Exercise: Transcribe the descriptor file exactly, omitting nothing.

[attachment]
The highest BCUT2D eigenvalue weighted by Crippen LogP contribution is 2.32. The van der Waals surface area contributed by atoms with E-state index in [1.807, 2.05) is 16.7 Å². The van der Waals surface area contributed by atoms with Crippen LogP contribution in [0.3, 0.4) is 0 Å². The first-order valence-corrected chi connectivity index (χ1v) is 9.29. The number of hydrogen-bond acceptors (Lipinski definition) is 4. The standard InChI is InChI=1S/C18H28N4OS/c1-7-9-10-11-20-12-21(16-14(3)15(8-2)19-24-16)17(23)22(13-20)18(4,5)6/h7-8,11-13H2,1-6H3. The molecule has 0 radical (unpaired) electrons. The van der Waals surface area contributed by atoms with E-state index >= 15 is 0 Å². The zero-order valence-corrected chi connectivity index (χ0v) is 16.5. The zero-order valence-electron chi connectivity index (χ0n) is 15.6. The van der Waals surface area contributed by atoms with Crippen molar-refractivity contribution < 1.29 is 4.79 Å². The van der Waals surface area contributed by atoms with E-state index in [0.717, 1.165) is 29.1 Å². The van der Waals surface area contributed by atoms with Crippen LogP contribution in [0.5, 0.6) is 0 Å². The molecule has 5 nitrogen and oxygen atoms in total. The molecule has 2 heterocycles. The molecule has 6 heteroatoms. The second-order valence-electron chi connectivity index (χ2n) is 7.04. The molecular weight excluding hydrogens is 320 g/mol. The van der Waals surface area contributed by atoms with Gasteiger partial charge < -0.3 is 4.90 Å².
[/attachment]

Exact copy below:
The highest BCUT2D eigenvalue weighted by Crippen LogP contribution is 2.32. The van der Waals surface area contributed by atoms with E-state index in [1.807, 2.05) is 16.7 Å². The van der Waals surface area contributed by atoms with Crippen LogP contribution in [0.3, 0.4) is 0 Å². The first-order valence-corrected chi connectivity index (χ1v) is 9.29. The number of hydrogen-bond acceptors (Lipinski definition) is 4. The standard InChI is InChI=1S/C18H28N4OS/c1-7-9-10-11-20-12-21(16-14(3)15(8-2)19-24-16)17(23)22(13-20)18(4,5)6/h7-8,11-13H2,1-6H3. The molecule has 0 radical (unpaired) electrons. The van der Waals surface area contributed by atoms with E-state index >= 15 is 0 Å². The zero-order valence-corrected chi connectivity index (χ0v) is 16.5. The zero-order valence-electron chi connectivity index (χ0n) is 15.6. The van der Waals surface area contributed by atoms with Crippen molar-refractivity contribution < 1.29 is 4.79 Å². The van der Waals surface area contributed by atoms with E-state index in [0.717, 1.165) is 29.1 Å². The van der Waals surface area contributed by atoms with Crippen LogP contribution in [0.5, 0.6) is 0 Å². The molecule has 5 nitrogen and oxygen atoms in total. The molecule has 2 heterocycles. The molecule has 6 heteroatoms. The second-order valence-electron chi connectivity index (χ2n) is 7.04. The molecular weight excluding hydrogens is 320 g/mol. The van der Waals surface area contributed by atoms with Gasteiger partial charge < -0.3 is 4.90 Å².